📜 How Healthy are American Banks? (w/ Chris Whalen)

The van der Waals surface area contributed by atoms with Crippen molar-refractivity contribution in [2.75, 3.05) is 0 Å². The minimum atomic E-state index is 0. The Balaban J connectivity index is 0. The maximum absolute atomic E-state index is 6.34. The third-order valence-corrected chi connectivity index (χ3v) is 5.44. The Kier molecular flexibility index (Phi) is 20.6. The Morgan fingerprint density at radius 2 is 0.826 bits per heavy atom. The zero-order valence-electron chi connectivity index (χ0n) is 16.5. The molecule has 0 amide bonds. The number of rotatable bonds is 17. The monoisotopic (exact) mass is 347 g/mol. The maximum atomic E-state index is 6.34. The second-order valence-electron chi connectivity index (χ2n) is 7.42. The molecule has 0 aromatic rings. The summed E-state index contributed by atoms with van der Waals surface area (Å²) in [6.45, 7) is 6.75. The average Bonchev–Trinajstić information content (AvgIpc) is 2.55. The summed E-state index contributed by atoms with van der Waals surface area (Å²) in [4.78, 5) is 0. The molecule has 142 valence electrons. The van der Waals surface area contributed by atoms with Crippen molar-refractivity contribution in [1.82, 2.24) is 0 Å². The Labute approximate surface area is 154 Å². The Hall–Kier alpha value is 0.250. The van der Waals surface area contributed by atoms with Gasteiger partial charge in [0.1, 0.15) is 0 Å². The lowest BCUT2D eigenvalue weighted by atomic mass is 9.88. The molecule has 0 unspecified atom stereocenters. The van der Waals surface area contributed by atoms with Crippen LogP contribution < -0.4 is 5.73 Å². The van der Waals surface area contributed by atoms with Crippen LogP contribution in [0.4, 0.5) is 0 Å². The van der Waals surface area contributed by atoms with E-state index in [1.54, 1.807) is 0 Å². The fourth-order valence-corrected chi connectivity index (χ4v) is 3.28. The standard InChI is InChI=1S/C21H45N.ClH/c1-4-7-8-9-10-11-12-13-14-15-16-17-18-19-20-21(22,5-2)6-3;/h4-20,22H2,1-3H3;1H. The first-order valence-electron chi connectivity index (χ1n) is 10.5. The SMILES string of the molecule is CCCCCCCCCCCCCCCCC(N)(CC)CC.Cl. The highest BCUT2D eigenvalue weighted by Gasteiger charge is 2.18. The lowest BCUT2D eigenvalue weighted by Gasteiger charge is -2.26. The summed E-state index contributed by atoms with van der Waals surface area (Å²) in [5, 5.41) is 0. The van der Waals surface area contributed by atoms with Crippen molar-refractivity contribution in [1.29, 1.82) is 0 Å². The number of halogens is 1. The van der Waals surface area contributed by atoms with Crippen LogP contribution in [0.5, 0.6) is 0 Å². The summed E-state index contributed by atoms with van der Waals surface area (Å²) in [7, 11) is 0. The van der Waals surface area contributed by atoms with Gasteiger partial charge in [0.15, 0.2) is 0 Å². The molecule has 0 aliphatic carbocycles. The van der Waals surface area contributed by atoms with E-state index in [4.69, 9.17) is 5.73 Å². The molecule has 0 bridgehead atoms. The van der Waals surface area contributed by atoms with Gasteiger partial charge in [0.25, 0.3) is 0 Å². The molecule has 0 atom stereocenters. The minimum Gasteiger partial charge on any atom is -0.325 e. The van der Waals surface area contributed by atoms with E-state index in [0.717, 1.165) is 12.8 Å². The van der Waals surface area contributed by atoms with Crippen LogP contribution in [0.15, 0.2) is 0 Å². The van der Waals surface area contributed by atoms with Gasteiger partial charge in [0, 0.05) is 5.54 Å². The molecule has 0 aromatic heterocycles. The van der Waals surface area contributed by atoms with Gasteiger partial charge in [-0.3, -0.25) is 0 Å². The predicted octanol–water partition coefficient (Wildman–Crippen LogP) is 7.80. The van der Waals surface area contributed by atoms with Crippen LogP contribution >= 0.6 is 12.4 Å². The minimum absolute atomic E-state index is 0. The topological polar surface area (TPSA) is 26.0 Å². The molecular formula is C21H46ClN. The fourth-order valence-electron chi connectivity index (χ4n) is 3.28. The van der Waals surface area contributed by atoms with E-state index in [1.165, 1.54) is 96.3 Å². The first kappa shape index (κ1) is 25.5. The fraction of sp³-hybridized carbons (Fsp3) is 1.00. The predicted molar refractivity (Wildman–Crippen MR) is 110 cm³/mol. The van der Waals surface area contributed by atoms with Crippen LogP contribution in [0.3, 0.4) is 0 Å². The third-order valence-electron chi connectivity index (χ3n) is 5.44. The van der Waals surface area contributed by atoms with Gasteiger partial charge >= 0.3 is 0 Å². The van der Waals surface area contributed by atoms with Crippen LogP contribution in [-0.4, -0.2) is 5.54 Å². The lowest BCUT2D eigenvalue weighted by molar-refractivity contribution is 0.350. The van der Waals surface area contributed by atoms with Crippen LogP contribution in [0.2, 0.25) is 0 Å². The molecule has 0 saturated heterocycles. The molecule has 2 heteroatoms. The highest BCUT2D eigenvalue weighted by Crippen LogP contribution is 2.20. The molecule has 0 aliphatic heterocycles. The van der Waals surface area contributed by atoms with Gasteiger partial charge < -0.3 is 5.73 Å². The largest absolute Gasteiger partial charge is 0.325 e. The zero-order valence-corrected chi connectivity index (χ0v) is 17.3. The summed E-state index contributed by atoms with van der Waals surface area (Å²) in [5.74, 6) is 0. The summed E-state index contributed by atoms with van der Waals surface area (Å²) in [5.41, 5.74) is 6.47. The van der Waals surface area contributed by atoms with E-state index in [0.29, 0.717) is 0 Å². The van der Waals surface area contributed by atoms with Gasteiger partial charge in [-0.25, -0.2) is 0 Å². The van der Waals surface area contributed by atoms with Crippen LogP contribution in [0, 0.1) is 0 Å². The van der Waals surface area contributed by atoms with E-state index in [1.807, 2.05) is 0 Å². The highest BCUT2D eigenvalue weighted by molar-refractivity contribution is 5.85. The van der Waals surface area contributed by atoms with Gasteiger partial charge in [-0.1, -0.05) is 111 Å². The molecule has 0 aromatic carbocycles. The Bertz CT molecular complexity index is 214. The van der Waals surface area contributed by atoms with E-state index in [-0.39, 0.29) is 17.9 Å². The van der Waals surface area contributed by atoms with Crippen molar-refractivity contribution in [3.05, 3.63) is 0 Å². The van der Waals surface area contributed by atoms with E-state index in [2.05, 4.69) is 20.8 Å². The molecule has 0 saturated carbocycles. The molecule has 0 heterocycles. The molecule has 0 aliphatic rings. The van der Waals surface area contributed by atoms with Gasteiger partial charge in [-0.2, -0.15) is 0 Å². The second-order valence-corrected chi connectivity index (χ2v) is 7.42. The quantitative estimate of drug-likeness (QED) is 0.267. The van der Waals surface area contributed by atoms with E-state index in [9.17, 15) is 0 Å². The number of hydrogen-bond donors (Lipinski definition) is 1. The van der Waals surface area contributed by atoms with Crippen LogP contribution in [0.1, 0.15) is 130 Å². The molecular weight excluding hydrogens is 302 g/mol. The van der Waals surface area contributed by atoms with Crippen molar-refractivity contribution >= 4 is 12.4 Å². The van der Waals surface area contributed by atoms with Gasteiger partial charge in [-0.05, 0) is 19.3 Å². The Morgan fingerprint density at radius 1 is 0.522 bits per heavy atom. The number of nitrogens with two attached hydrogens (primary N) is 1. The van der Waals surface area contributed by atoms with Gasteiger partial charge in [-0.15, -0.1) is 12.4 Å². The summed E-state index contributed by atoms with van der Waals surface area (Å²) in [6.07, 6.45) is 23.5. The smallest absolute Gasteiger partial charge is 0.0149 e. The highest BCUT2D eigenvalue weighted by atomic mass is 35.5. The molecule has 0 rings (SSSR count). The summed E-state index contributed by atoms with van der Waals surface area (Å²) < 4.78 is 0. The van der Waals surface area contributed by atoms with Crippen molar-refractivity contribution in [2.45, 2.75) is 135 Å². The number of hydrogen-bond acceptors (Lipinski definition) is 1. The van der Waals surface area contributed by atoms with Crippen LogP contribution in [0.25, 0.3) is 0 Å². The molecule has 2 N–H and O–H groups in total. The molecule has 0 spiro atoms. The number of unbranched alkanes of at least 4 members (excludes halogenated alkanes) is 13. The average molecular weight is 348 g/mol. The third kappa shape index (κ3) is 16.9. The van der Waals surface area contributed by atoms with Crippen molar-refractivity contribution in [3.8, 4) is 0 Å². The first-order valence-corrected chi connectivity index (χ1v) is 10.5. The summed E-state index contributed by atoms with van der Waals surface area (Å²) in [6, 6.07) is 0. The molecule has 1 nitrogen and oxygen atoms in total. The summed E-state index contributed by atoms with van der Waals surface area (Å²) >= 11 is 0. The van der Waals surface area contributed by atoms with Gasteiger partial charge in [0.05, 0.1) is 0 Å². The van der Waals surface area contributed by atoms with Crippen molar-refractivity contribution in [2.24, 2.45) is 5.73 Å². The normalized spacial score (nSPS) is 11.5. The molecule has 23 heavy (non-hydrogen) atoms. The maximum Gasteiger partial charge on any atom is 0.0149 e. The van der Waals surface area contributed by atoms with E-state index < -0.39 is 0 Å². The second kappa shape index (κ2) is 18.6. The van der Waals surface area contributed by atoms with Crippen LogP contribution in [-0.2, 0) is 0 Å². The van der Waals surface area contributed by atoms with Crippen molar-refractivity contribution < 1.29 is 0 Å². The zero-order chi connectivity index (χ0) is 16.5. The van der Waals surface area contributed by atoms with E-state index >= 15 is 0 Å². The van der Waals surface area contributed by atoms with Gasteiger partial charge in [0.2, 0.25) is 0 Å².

CHRIS WHALEN: Hi, I'm Chris Whalen, Chairman of Whalen Global Advisors. I'm an investment banker and author. I work with banks, non-bank, financial institutions, mortgage banks, helping them raise money to finance operations. I also do some M&A and work on really strange mortgage assets with my friends at Ginnie Mae. So, that's how I spend my time when I'm not blogging or on Twitter. Banks fund themselves in a variety of different ways. It really depends how big they are. If you're talking about a little bank below billion dollars in total assets, and that's most of the industry by the way, most of the deposits through checking account, small business deposits, things like that. The other big source for small banks is the Federal Home Loan Banks, because they can take a mortgage, let's say they give you a mortgage to buy a house. And they can finance that asset with the Home Loan Bank. So, it's a repurchase agreement. So, they sell it and they get funding, they go out and make another mortgage. They can also sell those mortgages to Fannie Mae or Freddie Mac, or whoever and they get their money back plus a little gain. And they go out and do it again. So, it's all about production, if you will, so like manufacturing assets. The bigger banks have a lot more diversity in terms of funding. If you look at JP Morgan, or Goldman Sachs, most of their funding actually comes from Wall Street. It doesn't come from deposits. JP is about 50% deposits, Goldman Sachs around 15. Why? Well, Goldman's a broker dealer, they're an investment bank, that's what they do. And they're trying to build that bank. But compared to say, Key or US Bank, who are still 70%, 80% deposits, they have a big advantage over the "universal banks", who have to fund themselves on the street every day. Well, if you think about the outlook for different financial institutions, you can separate them in a couple of groups. Smaller banks, and by that small, I mean anything below about 100 billion total assets. They're funded with deposits primarily. They really don't have Wall Street operations. They don't trade. They lend. They take deposits. They may have an off-balance sheet trust department, that kind of thing. So, their rates are determined by Main Street, and they tend to move pretty slow. The funding costs for smaller banks rises less quickly than the big banks. You look at someone like Capital One, for example. It's a credit card business. There is a retail bank in there somewhere, but the credit card business is the biggest part of it. And they actually fund most of their broker deposits, which are expensive, but they can manage it every day. They can change that number every day. And it's a money market operation. JPMorgan Chase, same thing, half the bank is deposits. The other half is from the bond market. So, each one of these banks has a different funding profile, the Wall Street banks tend to feel changes in Fed policy and market direction much more quickly, simply because they are very sensitive to those short term liabilities. And they have to go out and reprice like every 30 days. Your typical community bank is in a very different position. They know where their funding is, it's in their customers, and it recurs every 30 days. The mortgage payments, the payroll, everything else, that's your strength. So, that's really the biggest difference in any of the non-banks who have to borrow their money from big banks. That's where they get the money. They have very limited sources other than that. So it's a chain, if you will. And the smaller community banks, will they lend to a non-bank? Not so much they'll lend to their customers. They'll lend to people that they actually know and have a certain size, but it's really the big banks that play the money market side of this of this game. If you look at what the trends have been in funding costs for banks and interest rates, generally, you go back to the Financial Crisis. After the Financial Crisis, the Fed pushed the cost of funds for the banking industry down about 90%. And why did they do this? They did this to protect the banks, the banks are in the middle of writing off about $100 billion in bad loans. And they had to finance this. So, the Fed deliberately reduced funding costs, at one point, they got down to about $11 billion per quarter for the whole industry. The industry is $15 trillion in assets. And normally on a quarterly basis, it would cost about $100 billion or so to finance everything. Goes down to $11 billion. So, what was happening there was savers were being taxed, essentially. And that money was being transferred to the equity holders of banks. So, whereas in the '80s, and the '70s, probably 50%, 60% 70% of the money a bank made went to depositors and bondholders. Today, it's the other way around, at one point 90% of the cash flow earned by banks on interest was going to equity holders. So, we're rebalancing that now. But it's a structural thing. It has nothing to do with what the Fed does with interest rates or other policy measures. It's really a function of what they did to interest rates in 2009, 2010 and how that slowly now reversing. Well, interestingly, the trend in interest income during this extraordinary period that the Fed engineered was pretty good. They maintain their spread because their cost of funds were so low. They were still making money on loans. And the break that they made on loans fell more slowly than the cost of funds. So, they got a big gift from the Fed. The Fed also started paying interest on what we call excess reserves, deposits at the Fed. That gave them another $10 billion a quarter of income. But now, we've been seeing the cost of funds really for the past two and a half years galloping long 50%, 60%, 70% annual rates have increased. And it's starting to slow now. But that's coming right out of bank income. So, last quarter, as we have predicted about a year ago, income for banks, net interest income actually fell. And it's now we're going to flatten out and probably go down a little bit simply because some markets are not repricing loans. In other words, banks can't make more money on their loans as their cost of funds is going up. Well, why is that? Because banks are competing with everybody. The competition for both funding on the deposit side of the balance sheet and for loans is intense, especially for larger banks. They're competing with pension funds and private equity funds, and anybody could think of, all chasing the same assets. So, it's hard for JP Morgan or any of these commercial lenders to get an extra quarter point on a loan when that customer can just walk cross the street and do better. It's extremely a competitive market right now. But unfortunately, the cost of funds is going to still go up. It's about $55 billion per quarter now. I think it's going to go up to $70 or $80 billion easily in this cycle. The interesting thing is over the long term, if you go back 30 years, banks were actually making less money per dollar of assets. And this is a wasting effect of interest rates slowly in a secular sense going down. And it's troublesome because you want banks to be profitable. The reason US banks cleaned up the mess so easily in 2009, 2010 is because they made money. You look at Europe, the banks there don't make money. And that's why they can't clean things up. It's a big difference. If you look at the competitive landscape for banks, especially larger banks, they are head to head with insurance companies, pension funds, private equity, Blackstone, BlackRock, Apollo, whoever. Commercial real estate, for example. That's an asset to the insurance company will finance for an investor and keep, they're not even going to sell it in the securities market, they just keep it because they like real estate, they like that kind of asset. So, a Citibank, JP Morgan, if you look at what they actually make on real estate lending, it's pretty bad. Their best book in the entire bank is consumer. That's where they make their money. You've seen non-banks and investors get into auto lending. Auto lending has doubled since 2008. It's the fastest growing asset class. You've also seen banks get out of residential mortgages in a big way, the sales of residential mortgage has been cut in half in the past five years. They just don't want the risk. So, the competitive landscape is such that there are certain kinds of commercial lending that banks make the most money on, where if you're Citi Bank or Capital One, you got a credit card book, deals on that are very good, but with more risk, because you can see defaults go up. And then all the other consumer stuff, residential mortgages, it's a loss leader. The banks don't really make money on that. So, if you think about it, they have to focus on commercial lending, that's their most profitable category. And as they get bigger, the big banks run into the big non-banks who want to steal that asset from them. The smaller banks have better pricing power. If you look at say, BB&T, or any of the smaller banks below that level, they'll be a point and point and have better yield on their loan book than a large bank. And it's simply because of competition for big assets. Because think about it Citibank, do they care about a half million dollar loan? No. They're looking for billions of dollars at a time because it takes the same resources to process each one. So, you might as well go for the big ones. And the other thing to keep in mind is most banks, a fifth of their book runs off every year. So, they have to go replace those loans. And then they have to go make new ones if they want growth. That's the tough part. A smaller bank, or like Bank of America, who keeps a lot of 30-year mortgages on their books, they have an average life of 10 years. So, a very different situation, less than 10% of their book is running off every year. But if you're Citibank, it's like 25% might and they have to run fast to keep up with that. I think investors, when we talk about net interest income, a lot of investors have this programmed response in their head. They think, well, interest rates are going up, in other words, the 10-Year Bond, Fed Funds, all of that. That doesn't necessarily translate into the banker being able to make more money on his loan book, or really even on agency securities. Most banks over the last two years have moved from being liability sensitive, in other words, they were focused on their funding costs, to being more asset sensitive. And ironically, last Thanksgiving, when the 10-Year Bond was at 3.25%, they weren't buying it. Now, they're buying it at 2%. And it just shows you that the volatility that the Fed has put into the market with all of these extraordinary measures has made it really hard to manage a bank. So, people see rates falling, and they're like, oh, funding costs are going to go down. No, because the short end of the yield curve is still propped up around 2%, 2.5%, that's not going to change. See, the thing you're going to do is understand about banks and investors, if rates fall too much, they just won't lend money. It's not worth their time. They'd rather just keep the cash. So, there's a very fine balance that the Fed has to strike, because if you really drove rates down to zero, I think the economy would die. And banks too. Anybody with leverage would be advantaged and all the savers, which includes banks, they would be losers. The industry's rate of return right now is a little over 1% on assets, about 12%, 13% on equity. Historically, that's low. We still haven't gotten back to where we were before 2008 in terms of equity returns for banks. And that's even after the tax bill. The tax bill effectively increased the amount the banks payout to their shareholders. And even with that, we still haven't gotten back to where we were in 2007, 2006. So, pricing is the biggest issue facing banks today. Do they have to compete for funding? Yes, of course they do. But the question is, what are they going to do with the funding? Right now, loans in the US are growing about 5% a year, which sounds like a lot. But that doesn't necessarily translate into great profitability for the banks. And the question is, how much capital do you have to put up against it? So, if I make a commercial loan, $8 for every $100 worth the loan, that's what we call 100% risk weight. Mortgages, 50%, $4, and so on. So, their calculus for the bank is not just how much do I make on the loan? But how much capital do I have to put behind it? Because ultimately, the risk adjusted returns are what mattered for banks. Well, credit is tomorrow's problem. Today's problem is liquidity. And that's the reason that the Fed stopped the runoff on their balance sheet this week. They had to say, the squeeze on liquidity is too great, we're starting to see problems. And you had had a couple of hiccups in the past several months with some nonbanks and some funds that were seeing runs. Credit, we'll see in a couple of years. Because the problem with what the Fed did was it made asset prices go up, so credit looks great. Every time there was a default in a building or a house, they just sell the collateral, and they make money. In fact, the default rate on multifamily housing financed by banks for the past five years has been negative, because in the rare event, there was actually a default, they sell a building and they make money, they pay off the full amount of the loan. So, that's not normal. And so, as we come back, and we normalize these relationships, we're going to start to see the real cost of credit. Because right now, if you look at the numbers, credit has no cost. When was the last time that was? 2005. So, we're replaying the tape again, it'll be different this time, it always is, but I don't think we can escape a bit of an uptick in credit costs say 18, two years out, especially for consumers. Because during this period, you've had junk come the market gets finance like it's A paper, and it's just not the case. The slope of the yield curves discussed a lot, you hear everybody going on and on about the fact that the medium and long maturities are lower than say anything from Fed Funds out to two or three years. And that's because of the Fed. The signal that people take from that is that a recession is coming. And in the old days, of 10, 15, 20 years ago, when rates were higher, it certainly did function that way. Now, I'm not so sure. There's such a demand for US Treasuries all over the world that when you see the bond rally the way it did from Thanksgiving to now, point in the quarter in seven months. I'm just not sure what it's telling us anymore. It may not mean that we have a recession, it may mean that people are flying from other markets and they'd rather hold our paper. People keep saying, oh, the Chinese are going to stop buying our bonds. Well, who cares? If the Chinese stop buying our bonds tomorrow, I got news for the Bank of Japan and Norinchukin Bank, one of the biggest banks in that country would buy it all. They would just say ship it in right now. And so, you have to realize that the market dynamics have changed when it comes to interest rate, both for what that means for the economy and what it means for financial institutions. I think my biggest concern about regulation is that we've done too much in some cases. And the different regulators don't know what the other is doing. In other words, we don't have a holistic perspective from the Fed and the other agencies, it says, what do we want to achieve? Because if you're trying to have growth, you need lending. That's the only way an economy grows is if you have leverage. So, for example, we're not building enough homes, it's clear that we're not building enough housing to satisfy demand. But banks have been told not to do construction lending, they've cut the leverage by a third. So, whereas in the past, you could get a construction loan and finance three houses, now you could finance two with the same amount of capital. So, you're a builder, that slows things down. So, I think that we have to try and harmonize and tune the regulatory. So, we're not providing blockages that are unnecessary. In other words, we're hurting ourselves. And it's very much the case with the Fed. The Fed market out the money markets and credit robs us of indicators that we need to think about credit risk. So, if the numbers are wrong, well, what are they going to normalize so that they're meaningful again? And that's a big concern I have, because we don't know. Honestly, we really don't know. There's probably embedded credit risk in all the banks today but you can't see it. One basic view in the industry is slow growth on the top line in terms of revenue, funding costs are going to be a concern, they're going to keep rising slowly, but they aren't going to keep rising. And the capital markets side for the big banks to Goldman Sachs, Morgan Stanleys is going to be choppy as it's been. There's not a lot of visibility there. The deal flow has been relatively small. So, it's been harder and harder for them to sustain growth in those areas. And you've seen Goldman, every quarter, they're trying to come up with a new narrative for this and they're struggling because they're competing with JP Morgan and JP Morgan is much bigger, they have a much bigger balance sheet and they were able to go out and win business because of that. So, the way I look at it is a consumer focused shops that people like Citi, Capital One are actually going to do better than their peers because they make more money on those businesses. If we see credit become a concern down the road, then it'll hurt them. But I think right now, to me, the most interesting story in the top four is Citi. The rest of them are- Wells is in the penalty box, Bank of America is okay, but continues to muddle along. They're very risk-averse. Bank of America, they've pulled back in every aspect. So, to me, there's not a lot of growth here. As Kevin O'Leary said on TV the other day, it's dead money. And I think he's right. In a sense, if I'm an investor, is that where I'm going to put my money on a risk adjusted basis? Not so much. In December, I could tell you what I did. I lightened up on mortgage exposures, I had owned NRC, New Residential for a long time because it had a 12% dividend, and I bought US Bank common and preferred, 5.5% on a preferred from US Bank is pretty cool. I bought a preferred from Citi which is almost 10%. Bank of America, same thing, they all traded off. So, I've moved to income. I like boring. I like sleeping. And I'm an investment banker, I can't have a margin account. It's too much of a pain in the ass. So, that's my take. I see the biggest opportunities in the smaller banks. That's where it always is. And for investors who can tolerate the lack of liquidity, I think it's the only place you want to be in banks right now. The rest of the sector, non-bank lenders, I think you want to careful, I really do. I think we're headed into a choppy phase in terms of both credit costs and funding.